How to Make Women's History Month Meaningful in 2021
March is just chock full of good weeks, months and days, like International Women's Day (March 8), Women's History Month, and National Sleep Awareness Week (more on that one in the next blog!). Ever wonder why? Is it because somebody felt sorry for March, the longest, dreariest end-of-winter month, and wanted to show it some love? Or because humans have an innate need to routinize, "eventize" and commercialize things?
Actually, it turns out there's an interesting history. International Woman's Day, observed in some shape or form since 1911, was officially recognized by the UN in the 1970s. Also in the '70s, Santa Rosa, CA hosted a notable “week-long celebration of women’s contributions to culture, history and society" and other celebrations sprang up in states across the country. President Carter named the first official National Women's History Week in March of 1980; in 1987 Congress turned the week into a month-long time to educate (and celebrate) women's achievements in this country. Notably, it's also a time to look critically at issues of equality and opportunities for women.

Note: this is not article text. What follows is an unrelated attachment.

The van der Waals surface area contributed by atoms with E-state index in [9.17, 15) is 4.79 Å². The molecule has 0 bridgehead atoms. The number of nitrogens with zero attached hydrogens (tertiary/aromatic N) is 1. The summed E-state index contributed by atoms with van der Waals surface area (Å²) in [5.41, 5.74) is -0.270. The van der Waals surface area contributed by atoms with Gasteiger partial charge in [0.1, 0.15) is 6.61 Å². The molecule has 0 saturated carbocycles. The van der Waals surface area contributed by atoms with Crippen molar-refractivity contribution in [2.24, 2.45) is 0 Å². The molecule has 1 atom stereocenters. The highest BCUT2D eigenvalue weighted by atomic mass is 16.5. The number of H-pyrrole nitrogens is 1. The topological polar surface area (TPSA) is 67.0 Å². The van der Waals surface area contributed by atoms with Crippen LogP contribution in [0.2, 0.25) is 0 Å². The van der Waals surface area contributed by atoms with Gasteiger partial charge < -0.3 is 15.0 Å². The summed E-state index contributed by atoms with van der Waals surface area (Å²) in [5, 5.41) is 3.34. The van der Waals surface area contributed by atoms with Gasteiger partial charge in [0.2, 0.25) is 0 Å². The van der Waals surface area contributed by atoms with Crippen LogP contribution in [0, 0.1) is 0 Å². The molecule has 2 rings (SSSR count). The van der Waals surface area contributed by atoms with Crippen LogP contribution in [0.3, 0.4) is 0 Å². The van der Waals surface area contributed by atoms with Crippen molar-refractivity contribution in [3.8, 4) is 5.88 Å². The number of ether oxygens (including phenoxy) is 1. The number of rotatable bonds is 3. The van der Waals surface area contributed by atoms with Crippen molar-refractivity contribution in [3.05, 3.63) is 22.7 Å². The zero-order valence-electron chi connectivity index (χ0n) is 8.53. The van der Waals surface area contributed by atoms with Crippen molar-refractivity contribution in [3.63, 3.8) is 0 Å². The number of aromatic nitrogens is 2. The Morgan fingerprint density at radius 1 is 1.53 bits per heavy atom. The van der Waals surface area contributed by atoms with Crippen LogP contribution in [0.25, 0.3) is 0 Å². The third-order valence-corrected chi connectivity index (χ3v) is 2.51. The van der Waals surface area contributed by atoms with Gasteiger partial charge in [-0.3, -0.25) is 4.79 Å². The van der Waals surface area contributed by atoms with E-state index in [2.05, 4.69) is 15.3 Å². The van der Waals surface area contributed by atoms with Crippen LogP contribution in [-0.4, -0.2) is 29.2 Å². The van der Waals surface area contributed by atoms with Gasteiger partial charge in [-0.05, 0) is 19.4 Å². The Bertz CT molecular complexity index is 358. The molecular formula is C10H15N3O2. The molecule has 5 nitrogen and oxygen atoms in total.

That's great, but shouldn't we be doing this all year long? Hell yes! Let's take a brief look at recent woman's history. In 1971 a woman could not: get a credit card in her own name, get pregnant without risking losing her job, or serve on a jury in all 50 states. Women couldn't get health insurance at the same cost as men because sex discrimination wasn’t outlawed in health insurance until 2010 -- that's right -- 2010!
We've made gains for sure, but there's still a lot that needs to change. Women still earn only 81 cents for every dollar earned by men. That means the median salary for men is roughly 19% higher than the median salary for women. Over a 40-year career, that could mean an average of $900,000 less for a woman doing the exact same work. Add to that the pandemic's disproportionate and profound economic impact on women - with female unemployment hitting the double digits this past year for the first time since 1948. And women of color face even tougher statistics and challenges.
What can we do to move the needle forward in a meaningful way? This year's International Women's Day theme is "Choose to Challenge" -- a commitment to challenge inequality, call out bias, question stereotypes, and help forge an inclusive world. Here are a few simple ways to celebrate - and elevate - women this Women’s History Month:
Buy from and support women-owned businesses
Watch women-produced and directed films
Share women's achievements and/or raise awareness about women's equality online (if posting online about Women’s History Month or International Women’s Day, use #ChooseToChallenge or #IWD2021)
Read and buy books from female writers and authors
Lobby for accelerated gender parity
Fundraise for female-focused charities
Celebrate the women in your life - most importantly yourself!
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